Since Malik’s critique, others such as Mark Noll’s The Scandal of the Evangelical Mind, George Marsden’s The Outrageous Idea of Christian Scholarship, and Alvin Plantinga’s God and Other Minds have challenged such a duality. The challenge is placed before us to integrate into a wholeness our faith and good Christian scholarship. One example cited by Gould is that while 80% of the general population believes the Bible is the actual word of God or the inspired Word, only 48% of professors hold this view. Therefore according to Malik we have both a spiritual problem and an intellectual one as well.
This is not only a book that critiques, it contains suggestions on how to go about fixing the problem. For example, Walter Bradley suggests nine things that could and should be done to unify and integrate faith and learning. We must help students see that Christianity is more than simply going to church but that our Christian faith is the basis or foundation for all that we are and do.
Not only will you experience the challenge that is set before us in the area, and not only will you appreciate learning about available resources, you will delight in reading Habid Malik’s chapter testifying to the influence that his father has had in his life. Redeeming the soul and redeeming the mind requires sensitivity to the people we try to reach, and Malik’s life testified to his commitment to doing just that.
I found the discussion questions at the end of each chapter to be unusually good. While I appreciated each chapter and writer, I especially commend the first and last chapters by Gould and William Lane Craig. Craig reminds us using a quote from Alvin Plantinga, the most outstanding Christian philosopher today, that what is happening in our contemporary Western intellectual world actually boils down to “a battle for men’s souls. “Of course this sounds the call for Christian scholars to prepare themselves and be willing to step up to the plate. The book agrees with a statement made by J. Gresham Machen that “false ideas are the greatest obstacles to the reception of the Gospel.”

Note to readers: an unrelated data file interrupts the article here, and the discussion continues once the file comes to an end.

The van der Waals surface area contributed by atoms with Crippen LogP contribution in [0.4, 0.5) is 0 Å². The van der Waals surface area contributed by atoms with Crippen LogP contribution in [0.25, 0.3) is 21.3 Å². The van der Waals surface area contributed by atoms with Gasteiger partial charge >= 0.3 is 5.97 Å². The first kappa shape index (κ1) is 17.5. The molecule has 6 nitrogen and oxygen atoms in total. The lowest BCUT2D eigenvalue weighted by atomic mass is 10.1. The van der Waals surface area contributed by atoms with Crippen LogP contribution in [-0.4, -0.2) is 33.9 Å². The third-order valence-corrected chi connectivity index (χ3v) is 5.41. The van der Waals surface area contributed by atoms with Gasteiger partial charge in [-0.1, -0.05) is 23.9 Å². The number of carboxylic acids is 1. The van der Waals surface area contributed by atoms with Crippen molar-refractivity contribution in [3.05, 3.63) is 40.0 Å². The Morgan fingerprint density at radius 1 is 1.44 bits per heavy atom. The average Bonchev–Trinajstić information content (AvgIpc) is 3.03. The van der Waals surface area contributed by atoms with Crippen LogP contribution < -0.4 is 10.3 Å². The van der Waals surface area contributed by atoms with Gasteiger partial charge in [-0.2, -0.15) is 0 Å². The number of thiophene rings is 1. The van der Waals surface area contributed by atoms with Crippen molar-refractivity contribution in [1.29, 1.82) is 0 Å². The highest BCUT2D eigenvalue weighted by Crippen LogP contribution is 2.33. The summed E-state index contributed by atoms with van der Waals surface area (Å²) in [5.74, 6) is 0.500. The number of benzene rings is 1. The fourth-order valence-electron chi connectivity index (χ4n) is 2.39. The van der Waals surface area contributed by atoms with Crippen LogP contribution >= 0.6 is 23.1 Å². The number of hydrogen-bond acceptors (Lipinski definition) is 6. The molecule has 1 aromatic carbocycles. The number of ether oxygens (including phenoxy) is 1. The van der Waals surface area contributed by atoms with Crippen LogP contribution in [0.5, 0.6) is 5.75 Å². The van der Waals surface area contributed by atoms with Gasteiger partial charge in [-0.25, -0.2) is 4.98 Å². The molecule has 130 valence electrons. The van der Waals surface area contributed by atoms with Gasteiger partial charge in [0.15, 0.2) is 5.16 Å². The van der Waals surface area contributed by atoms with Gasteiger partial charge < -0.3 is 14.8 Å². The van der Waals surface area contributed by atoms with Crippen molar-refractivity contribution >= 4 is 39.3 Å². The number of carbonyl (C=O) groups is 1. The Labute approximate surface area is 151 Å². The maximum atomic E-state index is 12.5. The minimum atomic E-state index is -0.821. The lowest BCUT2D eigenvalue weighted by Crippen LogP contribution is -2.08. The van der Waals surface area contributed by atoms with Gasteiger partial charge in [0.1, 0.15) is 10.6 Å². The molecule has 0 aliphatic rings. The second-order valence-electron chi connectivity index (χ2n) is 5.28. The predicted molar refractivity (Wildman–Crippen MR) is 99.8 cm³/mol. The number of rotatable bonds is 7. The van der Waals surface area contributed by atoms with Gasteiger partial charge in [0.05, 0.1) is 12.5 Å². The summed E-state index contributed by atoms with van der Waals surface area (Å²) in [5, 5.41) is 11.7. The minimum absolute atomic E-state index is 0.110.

Gould not only stated that Christianity is dangerously close to irrelevance, Craig says that evangelicals are living on the periphery of responsible intellectual existence. As Noll has reminded us, the scandal of the evangelical mind is that there is not one. Craig likewise says that he has been “scandalized by the lack of integrative thinking on the part of Christian colleagues.”
Craig states, “Many Christian academics seemcontent to possess a profound knowledge of their area of specialization and yet have little better than a Sunday school education when it comes to their Christian faith, on which they have staked their lives and eternal destiny.”
If you are challenged to become a kingdom disciple by changing the way you think and developing a Christian mind, this would be a good book to read and discuss with other Christians, especially using some of the discussion questions at the end of each chapter.